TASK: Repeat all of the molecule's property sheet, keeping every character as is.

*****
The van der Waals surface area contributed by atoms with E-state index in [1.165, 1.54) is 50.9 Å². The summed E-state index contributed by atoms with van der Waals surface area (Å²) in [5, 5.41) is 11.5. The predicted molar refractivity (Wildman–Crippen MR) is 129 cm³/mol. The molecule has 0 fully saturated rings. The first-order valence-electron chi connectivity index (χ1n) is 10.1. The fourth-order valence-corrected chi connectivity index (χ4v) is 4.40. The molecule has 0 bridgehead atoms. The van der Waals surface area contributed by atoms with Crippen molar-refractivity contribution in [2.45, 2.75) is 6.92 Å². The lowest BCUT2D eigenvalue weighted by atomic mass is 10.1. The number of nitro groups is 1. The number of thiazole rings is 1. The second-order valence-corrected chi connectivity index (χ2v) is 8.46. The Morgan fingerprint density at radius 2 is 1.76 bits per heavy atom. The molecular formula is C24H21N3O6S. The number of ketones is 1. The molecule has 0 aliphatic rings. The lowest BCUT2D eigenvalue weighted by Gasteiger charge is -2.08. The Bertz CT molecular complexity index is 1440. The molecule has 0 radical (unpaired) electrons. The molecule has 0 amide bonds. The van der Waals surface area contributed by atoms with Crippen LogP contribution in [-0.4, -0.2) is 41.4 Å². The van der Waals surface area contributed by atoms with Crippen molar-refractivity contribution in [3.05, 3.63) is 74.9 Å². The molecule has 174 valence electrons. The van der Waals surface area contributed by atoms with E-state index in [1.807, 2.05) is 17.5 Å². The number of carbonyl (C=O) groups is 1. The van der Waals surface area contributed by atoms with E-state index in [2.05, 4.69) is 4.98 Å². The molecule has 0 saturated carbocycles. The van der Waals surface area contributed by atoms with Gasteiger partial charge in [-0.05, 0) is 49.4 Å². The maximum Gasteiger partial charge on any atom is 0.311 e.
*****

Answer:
The van der Waals surface area contributed by atoms with E-state index in [1.165, 1.54) is 50.9 Å². The summed E-state index contributed by atoms with van der Waals surface area (Å²) in [5, 5.41) is 11.5. The predicted molar refractivity (Wildman–Crippen MR) is 129 cm³/mol. The molecule has 0 fully saturated rings. The first-order valence-electron chi connectivity index (χ1n) is 10.1. The fourth-order valence-corrected chi connectivity index (χ4v) is 4.40. The molecule has 0 bridgehead atoms. The van der Waals surface area contributed by atoms with Crippen molar-refractivity contribution in [2.45, 2.75) is 6.92 Å². The lowest BCUT2D eigenvalue weighted by atomic mass is 10.1. The number of nitro groups is 1. The number of thiazole rings is 1. The second-order valence-corrected chi connectivity index (χ2v) is 8.46. The Morgan fingerprint density at radius 2 is 1.76 bits per heavy atom. The molecular formula is C24H21N3O6S. The number of ketones is 1. The molecule has 0 aliphatic rings. The lowest BCUT2D eigenvalue weighted by Gasteiger charge is -2.08. The Bertz CT molecular complexity index is 1440. The molecule has 0 radical (unpaired) electrons. The molecule has 0 amide bonds. The van der Waals surface area contributed by atoms with Crippen LogP contribution in [-0.4, -0.2) is 41.4 Å². The van der Waals surface area contributed by atoms with Crippen molar-refractivity contribution in [3.05, 3.63) is 74.9 Å². The molecule has 174 valence electrons. The van der Waals surface area contributed by atoms with E-state index in [1.807, 2.05) is 17.5 Å². The number of carbonyl (C=O) groups is 1. The van der Waals surface area contributed by atoms with E-state index in [2.05, 4.69) is 4.98 Å². The molecule has 0 saturated carbocycles. The van der Waals surface area contributed by atoms with Gasteiger partial charge in [-0.05, 0) is 49.4 Å². The maximum Gasteiger partial charge on any atom is 0.311 e.